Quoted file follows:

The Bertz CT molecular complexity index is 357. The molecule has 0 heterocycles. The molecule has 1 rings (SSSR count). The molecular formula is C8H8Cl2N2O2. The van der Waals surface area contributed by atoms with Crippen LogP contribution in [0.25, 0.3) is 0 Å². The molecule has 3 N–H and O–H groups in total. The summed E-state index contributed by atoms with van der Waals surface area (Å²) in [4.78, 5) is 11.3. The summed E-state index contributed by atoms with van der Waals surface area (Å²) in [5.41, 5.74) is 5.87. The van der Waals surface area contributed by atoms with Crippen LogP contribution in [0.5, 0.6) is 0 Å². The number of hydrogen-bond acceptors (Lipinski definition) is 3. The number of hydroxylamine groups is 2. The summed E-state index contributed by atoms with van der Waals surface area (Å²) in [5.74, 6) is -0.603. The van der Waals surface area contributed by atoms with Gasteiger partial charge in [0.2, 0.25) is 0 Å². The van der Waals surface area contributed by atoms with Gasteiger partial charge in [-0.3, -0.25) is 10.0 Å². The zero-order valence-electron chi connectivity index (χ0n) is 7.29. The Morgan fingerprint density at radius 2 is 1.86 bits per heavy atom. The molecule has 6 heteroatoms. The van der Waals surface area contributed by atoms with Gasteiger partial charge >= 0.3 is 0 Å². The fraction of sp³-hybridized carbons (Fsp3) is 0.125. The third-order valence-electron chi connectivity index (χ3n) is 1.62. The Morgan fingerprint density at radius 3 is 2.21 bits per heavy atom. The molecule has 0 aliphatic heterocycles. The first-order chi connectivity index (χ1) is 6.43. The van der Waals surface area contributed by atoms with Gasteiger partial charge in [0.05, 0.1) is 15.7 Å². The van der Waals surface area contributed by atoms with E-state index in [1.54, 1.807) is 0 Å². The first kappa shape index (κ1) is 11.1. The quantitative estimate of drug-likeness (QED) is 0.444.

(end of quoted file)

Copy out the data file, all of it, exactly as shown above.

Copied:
The Bertz CT molecular complexity index is 357. The molecule has 0 heterocycles. The molecule has 1 rings (SSSR count). The molecular formula is C8H8Cl2N2O2. The van der Waals surface area contributed by atoms with Crippen LogP contribution in [0.25, 0.3) is 0 Å². The molecule has 3 N–H and O–H groups in total. The summed E-state index contributed by atoms with van der Waals surface area (Å²) in [4.78, 5) is 11.3. The summed E-state index contributed by atoms with van der Waals surface area (Å²) in [5.41, 5.74) is 5.87. The van der Waals surface area contributed by atoms with Crippen LogP contribution in [0.5, 0.6) is 0 Å². The number of hydrogen-bond acceptors (Lipinski definition) is 3. The number of hydroxylamine groups is 2. The summed E-state index contributed by atoms with van der Waals surface area (Å²) in [5.74, 6) is -0.603. The van der Waals surface area contributed by atoms with Gasteiger partial charge in [0.2, 0.25) is 0 Å². The van der Waals surface area contributed by atoms with Gasteiger partial charge in [-0.3, -0.25) is 10.0 Å². The zero-order valence-electron chi connectivity index (χ0n) is 7.29. The Morgan fingerprint density at radius 2 is 1.86 bits per heavy atom. The molecule has 6 heteroatoms. The van der Waals surface area contributed by atoms with Gasteiger partial charge >= 0.3 is 0 Å². The fraction of sp³-hybridized carbons (Fsp3) is 0.125. The third-order valence-electron chi connectivity index (χ3n) is 1.62. The Morgan fingerprint density at radius 3 is 2.21 bits per heavy atom. The molecule has 0 aliphatic heterocycles. The first-order chi connectivity index (χ1) is 6.43. The van der Waals surface area contributed by atoms with Gasteiger partial charge in [0.05, 0.1) is 15.7 Å². The van der Waals surface area contributed by atoms with E-state index in [1.54, 1.807) is 0 Å². The first kappa shape index (κ1) is 11.1. The quantitative estimate of drug-likeness (QED) is 0.444.